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Illinois Eye-Bank, Watson Gailey observes National Eye Donor Month

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[March 12, 2007]  BLOOMINGTON -- "I would be blind today if there wasn't a donor program to save me," said Bloomington resident Daryl Maxwell. Up until five years ago, Maxwell never had a problem with his eyesight, and then he began waking up with foggy vision in his right eye. A routine visit to his optometrist yielded nothing abnormal, but he continued to have blurred vision in the morning, and it would clear as the day progressed.

One afternoon, while working on the woodpile in his backyard, a stray wood chip lodged in his right eye, thus meriting a trip to the Gailey Eye Clinic. There, his suspicion about the abnormality with his right eye was confirmed. He had Fuch's dystrophy, a rare disease with cell deterioration in the cornea.

The only cure was a corneal transplant. Maxwell underwent a successful surgery and regained vision in his right eye, only to have vision in his left eye begin to deteriorate three years later. In April of 2006, he underwent a second successful corneal transplant to restore vision to his left eye and has become a passionate advocate for the importance of eye donation.

Since 1983, March has been designated by Congress as National Eye Donor Month in order to increase public awareness of the need for eye donations. Nearly 1,700 Illinois citizens received corneal transplants this past year and over 4,000 are waiting for a sight-restoring or life-giving transplant.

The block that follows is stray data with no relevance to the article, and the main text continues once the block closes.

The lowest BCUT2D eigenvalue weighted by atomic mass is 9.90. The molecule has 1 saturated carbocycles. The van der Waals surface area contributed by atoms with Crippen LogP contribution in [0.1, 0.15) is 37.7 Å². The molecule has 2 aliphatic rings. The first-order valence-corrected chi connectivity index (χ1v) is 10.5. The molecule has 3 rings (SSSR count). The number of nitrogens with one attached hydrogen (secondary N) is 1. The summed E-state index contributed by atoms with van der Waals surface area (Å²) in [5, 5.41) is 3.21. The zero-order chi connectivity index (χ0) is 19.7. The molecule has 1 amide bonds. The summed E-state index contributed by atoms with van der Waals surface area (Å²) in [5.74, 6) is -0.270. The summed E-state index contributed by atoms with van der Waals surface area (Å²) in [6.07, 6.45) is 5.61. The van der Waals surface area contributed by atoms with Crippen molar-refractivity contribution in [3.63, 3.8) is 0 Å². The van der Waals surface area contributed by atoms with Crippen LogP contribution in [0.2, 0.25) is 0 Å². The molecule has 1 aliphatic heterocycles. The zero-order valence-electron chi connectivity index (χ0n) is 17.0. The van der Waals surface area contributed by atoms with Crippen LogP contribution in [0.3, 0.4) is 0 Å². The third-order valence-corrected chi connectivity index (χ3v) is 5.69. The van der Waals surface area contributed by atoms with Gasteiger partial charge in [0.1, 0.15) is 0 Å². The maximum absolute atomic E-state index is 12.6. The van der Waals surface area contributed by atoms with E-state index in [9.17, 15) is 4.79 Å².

The Illinois Eye-Bank and its affiliate, the Watson Gailey Eye-Bank in Bloomington, serve the northern two-thirds of the state by providing over 95 percent of all corneal tissue used for transplantation to Illinois residents.

Virtually every tissue and organ in the body can be used to save or improve the quality of another life. Yet the miracle of transplantation cannot happen unless someone decides to be a donor upon their death. Individuals wishing to give the incredible gift of sight through the new donor registry can reregister at the secretary of state's website,

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"We hope that by discussing donation during Eye Donor Awareness Month, we will continue to encourage people to sign the new donor registry," said Chuck Pivoney, vice-president operations of the Illinois Eye-Bank. "The Illinois Eye-Bank has actually experienced an increase in the need for donation this year, and we are striving to keep up with the demand for both transplant and research tissue," he added.

For those who cannot be helped by a corneal transplant, the Eye-Bank offers the "gift of hope" through its Eye and Vision Research Program.

The Illinois Eye-Bank is a division of Midwest Eye-Banks, a 501(c)(3), independent, not-for-profit organization dedicated to the restoration of sight. Through its office in Chicago and its Watson-Gailey office in Bloomington, the Illinois Eye-Bank recovers, evaluates and distributes human eye tissue for transplantation. It also supports research into the causes and cures of blinding eye conditions, promotes donation awareness through public and professional education, and provides humanitarian aid to people in need of corneal transplantation throughout the world. For more information, visit the Illinois Eye-Bank online at or call 800-548-4703.

[Text from Illinois Eye-Bank news release]

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